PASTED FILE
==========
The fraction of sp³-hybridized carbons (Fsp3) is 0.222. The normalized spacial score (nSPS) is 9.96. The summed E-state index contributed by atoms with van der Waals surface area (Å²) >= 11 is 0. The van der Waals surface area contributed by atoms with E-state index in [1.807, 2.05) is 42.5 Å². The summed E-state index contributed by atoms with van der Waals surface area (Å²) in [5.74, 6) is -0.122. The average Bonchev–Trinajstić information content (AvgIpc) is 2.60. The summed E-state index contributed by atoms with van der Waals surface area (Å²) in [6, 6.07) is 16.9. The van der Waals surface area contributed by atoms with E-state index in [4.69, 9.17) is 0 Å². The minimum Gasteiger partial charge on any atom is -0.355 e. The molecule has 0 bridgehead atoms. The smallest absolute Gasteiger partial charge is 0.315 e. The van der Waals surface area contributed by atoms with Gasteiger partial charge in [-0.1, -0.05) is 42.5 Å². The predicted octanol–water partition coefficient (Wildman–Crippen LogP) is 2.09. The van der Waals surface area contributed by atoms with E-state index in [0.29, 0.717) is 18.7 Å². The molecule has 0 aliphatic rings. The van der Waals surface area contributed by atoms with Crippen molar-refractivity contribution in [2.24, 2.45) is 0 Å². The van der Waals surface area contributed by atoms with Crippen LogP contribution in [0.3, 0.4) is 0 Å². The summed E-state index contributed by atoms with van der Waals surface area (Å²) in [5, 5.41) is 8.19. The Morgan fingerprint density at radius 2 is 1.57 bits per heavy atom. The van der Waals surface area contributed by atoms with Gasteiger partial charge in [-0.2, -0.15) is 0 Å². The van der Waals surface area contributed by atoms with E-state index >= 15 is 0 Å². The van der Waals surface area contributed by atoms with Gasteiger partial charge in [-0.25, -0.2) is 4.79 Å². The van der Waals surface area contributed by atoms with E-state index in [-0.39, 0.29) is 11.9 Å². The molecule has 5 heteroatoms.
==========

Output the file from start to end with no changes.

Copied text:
The fraction of sp³-hybridized carbons (Fsp3) is 0.222. The normalized spacial score (nSPS) is 9.96. The summed E-state index contributed by atoms with van der Waals surface area (Å²) >= 11 is 0. The van der Waals surface area contributed by atoms with E-state index in [1.807, 2.05) is 42.5 Å². The summed E-state index contributed by atoms with van der Waals surface area (Å²) in [5.74, 6) is -0.122. The average Bonchev–Trinajstić information content (AvgIpc) is 2.60. The summed E-state index contributed by atoms with van der Waals surface area (Å²) in [6, 6.07) is 16.9. The van der Waals surface area contributed by atoms with E-state index in [4.69, 9.17) is 0 Å². The minimum Gasteiger partial charge on any atom is -0.355 e. The molecule has 0 bridgehead atoms. The smallest absolute Gasteiger partial charge is 0.315 e. The van der Waals surface area contributed by atoms with Gasteiger partial charge in [-0.1, -0.05) is 42.5 Å². The predicted octanol–water partition coefficient (Wildman–Crippen LogP) is 2.09. The van der Waals surface area contributed by atoms with E-state index in [0.29, 0.717) is 18.7 Å². The molecule has 0 aliphatic rings. The van der Waals surface area contributed by atoms with Crippen molar-refractivity contribution in [2.24, 2.45) is 0 Å². The van der Waals surface area contributed by atoms with Crippen LogP contribution in [0.3, 0.4) is 0 Å². The summed E-state index contributed by atoms with van der Waals surface area (Å²) in [5, 5.41) is 8.19. The Morgan fingerprint density at radius 2 is 1.57 bits per heavy atom. The van der Waals surface area contributed by atoms with Gasteiger partial charge in [-0.2, -0.15) is 0 Å². The van der Waals surface area contributed by atoms with E-state index >= 15 is 0 Å². The van der Waals surface area contributed by atoms with Gasteiger partial charge in [-0.25, -0.2) is 4.79 Å². The van der Waals surface area contributed by atoms with E-state index in [-0.39, 0.29) is 11.9 Å². The molecule has 5 heteroatoms.